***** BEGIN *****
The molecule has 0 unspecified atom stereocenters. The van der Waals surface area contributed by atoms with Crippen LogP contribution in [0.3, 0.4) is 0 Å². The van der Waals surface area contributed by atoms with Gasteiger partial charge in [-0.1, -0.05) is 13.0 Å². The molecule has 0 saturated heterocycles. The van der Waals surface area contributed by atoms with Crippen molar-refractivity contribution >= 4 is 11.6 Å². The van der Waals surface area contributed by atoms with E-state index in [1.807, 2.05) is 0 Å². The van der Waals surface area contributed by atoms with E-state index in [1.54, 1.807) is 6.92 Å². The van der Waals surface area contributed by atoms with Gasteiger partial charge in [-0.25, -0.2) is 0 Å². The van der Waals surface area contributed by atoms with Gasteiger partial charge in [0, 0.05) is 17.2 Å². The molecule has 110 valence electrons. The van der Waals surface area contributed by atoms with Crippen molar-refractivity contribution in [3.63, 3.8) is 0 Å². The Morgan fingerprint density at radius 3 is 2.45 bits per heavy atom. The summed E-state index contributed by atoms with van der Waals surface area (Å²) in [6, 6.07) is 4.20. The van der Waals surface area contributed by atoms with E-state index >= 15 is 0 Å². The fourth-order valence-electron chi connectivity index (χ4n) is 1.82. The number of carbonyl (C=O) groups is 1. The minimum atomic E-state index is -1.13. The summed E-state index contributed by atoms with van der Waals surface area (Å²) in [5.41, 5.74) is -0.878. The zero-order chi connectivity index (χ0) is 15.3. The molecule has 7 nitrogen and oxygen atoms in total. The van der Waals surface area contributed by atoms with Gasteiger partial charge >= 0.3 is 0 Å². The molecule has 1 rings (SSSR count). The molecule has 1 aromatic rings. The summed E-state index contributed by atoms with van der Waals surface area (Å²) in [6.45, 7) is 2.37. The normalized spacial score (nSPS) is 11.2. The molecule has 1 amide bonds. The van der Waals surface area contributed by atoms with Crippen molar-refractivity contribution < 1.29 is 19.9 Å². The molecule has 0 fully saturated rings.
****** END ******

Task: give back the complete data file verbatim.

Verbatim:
The molecule has 0 unspecified atom stereocenters. The van der Waals surface area contributed by atoms with Crippen LogP contribution in [0.3, 0.4) is 0 Å². The van der Waals surface area contributed by atoms with Gasteiger partial charge in [-0.1, -0.05) is 13.0 Å². The molecule has 0 saturated heterocycles. The van der Waals surface area contributed by atoms with Crippen molar-refractivity contribution >= 4 is 11.6 Å². The van der Waals surface area contributed by atoms with E-state index in [1.807, 2.05) is 0 Å². The van der Waals surface area contributed by atoms with E-state index in [1.54, 1.807) is 6.92 Å². The van der Waals surface area contributed by atoms with Gasteiger partial charge in [-0.25, -0.2) is 0 Å². The van der Waals surface area contributed by atoms with Gasteiger partial charge in [0, 0.05) is 17.2 Å². The molecule has 110 valence electrons. The van der Waals surface area contributed by atoms with Crippen molar-refractivity contribution in [3.63, 3.8) is 0 Å². The Morgan fingerprint density at radius 3 is 2.45 bits per heavy atom. The summed E-state index contributed by atoms with van der Waals surface area (Å²) in [6, 6.07) is 4.20. The van der Waals surface area contributed by atoms with E-state index >= 15 is 0 Å². The fourth-order valence-electron chi connectivity index (χ4n) is 1.82. The number of carbonyl (C=O) groups is 1. The minimum atomic E-state index is -1.13. The summed E-state index contributed by atoms with van der Waals surface area (Å²) in [5.41, 5.74) is -0.878. The zero-order chi connectivity index (χ0) is 15.3. The molecule has 7 nitrogen and oxygen atoms in total. The van der Waals surface area contributed by atoms with Gasteiger partial charge >= 0.3 is 0 Å². The molecule has 1 rings (SSSR count). The molecule has 1 aromatic rings. The summed E-state index contributed by atoms with van der Waals surface area (Å²) in [6.45, 7) is 2.37. The normalized spacial score (nSPS) is 11.2. The molecule has 1 amide bonds. The van der Waals surface area contributed by atoms with Crippen molar-refractivity contribution < 1.29 is 19.9 Å². The molecule has 0 fully saturated rings.